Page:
For my part, the day was a mixed bag. There were some successes and some failures. That’s fairly typical output from me in the challenge department.
My humble overall goal for the day was to be “joyful” and remain positive for an entire 24 hours. Let’s see how I did by reviewing each item on my Top Ten list of ways I would be positive.
10. Start the day with clean clothes and a shave. Even for work!
Result: Success. I hate shaving. Even more, I hate shaving in the morning. And even more than that, I hate shaving for work. But I got ‘er done.
9: Refuse write down and save negative thoughts in my notes for tomorrow’s tweets. They shall instead be set free into the ether.
Result: Partial success. I did jot down a few thoughts negative thoughts for “later.” But only a couple. Some will claim this taints my grand experiment. So be it.
8: Surprise the office with coffee and donuts.
Result: Qualified success. I ran out of time (like I do every morning) so I couldn’t stop for the donuts. I did go to the fast food joint at my morning break and brought back a little something for everyone in the office. I also said, “Good morning,” to everyone when I got to work. That’s a huge departure for me. Fact: The boss snatched my gift out my hands without a word of thanks (or a word of any kind) and ripped into like a pack of piranha on a live cow that had just been dropped in their river. And that’s exactly what he eating sounded like, too. You’re welcome, douchebag.
7. Wave hello to the annoying mascot guy on the sidewalk.
Result: Failure. I couldn’t bring myself to do it. I had two opportunities, morning and evening commutes, and I just could swallow that ugly lump of hate long enough to lift my hand and gesture (in a friendly way). On the way home I made the most effort but the guy was looking off into space so I figured what the hell. If you don’t know the schtick from Liberty Tax Service (people dressed up like the Statue of Liberty and waving like idiotic clowns) I’ll say this: I hate this sidewalk form of advertising and I have vowed that I will never use Liberty Tax Service for anything as long as I live.
6. Set aside time before work for meditation.
Result: Epic failure. I’ve been trying to get this done for months and I utterly failed. Again. The mornings before work are not a good time for me. That’s the understatement of the millennium.
5. Crack a smile at least once.
Result: Indeterminate. My mood didn’t really ever follow suit to my brief moments of success in behavior. I phoned it in. But one may have gotten by me. I’m not sure.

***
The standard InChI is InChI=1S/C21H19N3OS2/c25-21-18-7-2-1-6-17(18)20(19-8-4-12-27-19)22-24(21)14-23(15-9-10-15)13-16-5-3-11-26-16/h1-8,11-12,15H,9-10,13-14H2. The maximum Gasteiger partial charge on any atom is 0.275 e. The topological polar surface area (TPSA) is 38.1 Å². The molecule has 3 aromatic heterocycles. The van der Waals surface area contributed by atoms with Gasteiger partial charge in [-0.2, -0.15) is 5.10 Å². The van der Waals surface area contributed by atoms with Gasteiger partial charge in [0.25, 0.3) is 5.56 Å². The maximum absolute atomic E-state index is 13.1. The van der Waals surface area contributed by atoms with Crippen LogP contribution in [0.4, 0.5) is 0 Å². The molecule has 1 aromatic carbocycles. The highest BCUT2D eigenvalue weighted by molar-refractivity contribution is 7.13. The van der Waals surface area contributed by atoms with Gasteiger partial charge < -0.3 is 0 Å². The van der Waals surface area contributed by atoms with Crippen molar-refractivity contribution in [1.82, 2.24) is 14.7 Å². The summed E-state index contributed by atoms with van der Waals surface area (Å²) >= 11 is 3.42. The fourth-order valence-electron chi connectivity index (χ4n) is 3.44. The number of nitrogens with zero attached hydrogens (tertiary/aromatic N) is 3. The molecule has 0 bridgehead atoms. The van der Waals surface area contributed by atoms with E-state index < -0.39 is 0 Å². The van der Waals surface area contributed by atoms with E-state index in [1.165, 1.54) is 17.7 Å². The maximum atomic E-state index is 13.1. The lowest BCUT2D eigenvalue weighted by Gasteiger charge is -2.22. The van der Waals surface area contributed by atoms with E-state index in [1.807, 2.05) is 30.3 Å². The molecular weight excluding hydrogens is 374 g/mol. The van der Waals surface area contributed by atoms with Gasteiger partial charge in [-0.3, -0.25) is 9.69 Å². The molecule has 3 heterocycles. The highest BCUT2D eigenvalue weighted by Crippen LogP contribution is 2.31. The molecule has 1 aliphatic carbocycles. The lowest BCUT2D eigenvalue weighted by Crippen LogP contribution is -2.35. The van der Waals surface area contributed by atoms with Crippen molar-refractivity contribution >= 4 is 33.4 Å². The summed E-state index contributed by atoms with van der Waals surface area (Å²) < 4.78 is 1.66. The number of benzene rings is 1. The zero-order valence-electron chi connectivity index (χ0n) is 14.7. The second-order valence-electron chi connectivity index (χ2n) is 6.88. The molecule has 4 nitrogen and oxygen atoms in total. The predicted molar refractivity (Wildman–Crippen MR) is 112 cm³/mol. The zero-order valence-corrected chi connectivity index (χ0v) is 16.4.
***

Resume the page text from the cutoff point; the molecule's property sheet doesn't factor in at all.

4. Forgive WordPress for eating this post by making me re-login (for no good reason) and forcing me to reimagine this list.
Result: Failure. Every once in a while WordPress will force me to login again at weird times. Like when I click the “Save Draft” button. Naturally after I logged back in a huge chunk of my creativity was gone. Apparently I was logged in enough to start a post but not for any of that auto save shit to work. Good to know. I never could remember all the items on the list so I made up new equally meaningless ones.
3. Perform a random act of service and/or kindness. #karma
Result: Partial success. I didn’t accomplish anything truly worthy of being called RAOK, but I did do a lot more than normal to help my wife with chores, cooking and such. I’m going to be greedy and call getting up off my ass a win.
2. Act nice to the boss.
Result: Partial success. I think I did pretty good, but his continued existence wore me down and I got weak. It felt a lot like God was using him against me in an effort to write a sequel to the Book of Job in the Bible. He always feels so deliberate in his button pushing, like it’s personal. So yeah, there were some moments of failure here.
1. Be friendly.
Result: Partial success. I gave it the old college try. There were some good moments, but there were also moments I found myself reverting to my tried and true methods.
At my age my neural pathways are a lot like cholesterol-choked arteries fried with eggs in butter. Especially when the skillet is powered by the fires within Mount Doom. (Yep. That’s where I like to cook my arteries.) Like my psychoanalyst tells me, any movement is a pretty big deal and should be regarded as a good thing. So some small progress was made, but overall, the universe remains mostly unscathed from the experience.
More fun than trying to be positive was the effect the small improvements I made seemed to have on others around me. Apparently I’m pretty set in my ways and tiny changes provoked rather larger reactions.
The most fun was probably in tweets, were I found it a bit easier to change the tone of my messages even if I didn’t really feel like it.
Probably the funnest part of all was hear the reaction of friends, old and new. Thanks for the comments and interactions!
Now, let us never speak of this day again. I have to maintain my Guru cred.
It was good to get away, but I have to say, it’s even better to be back. There’s no place like home.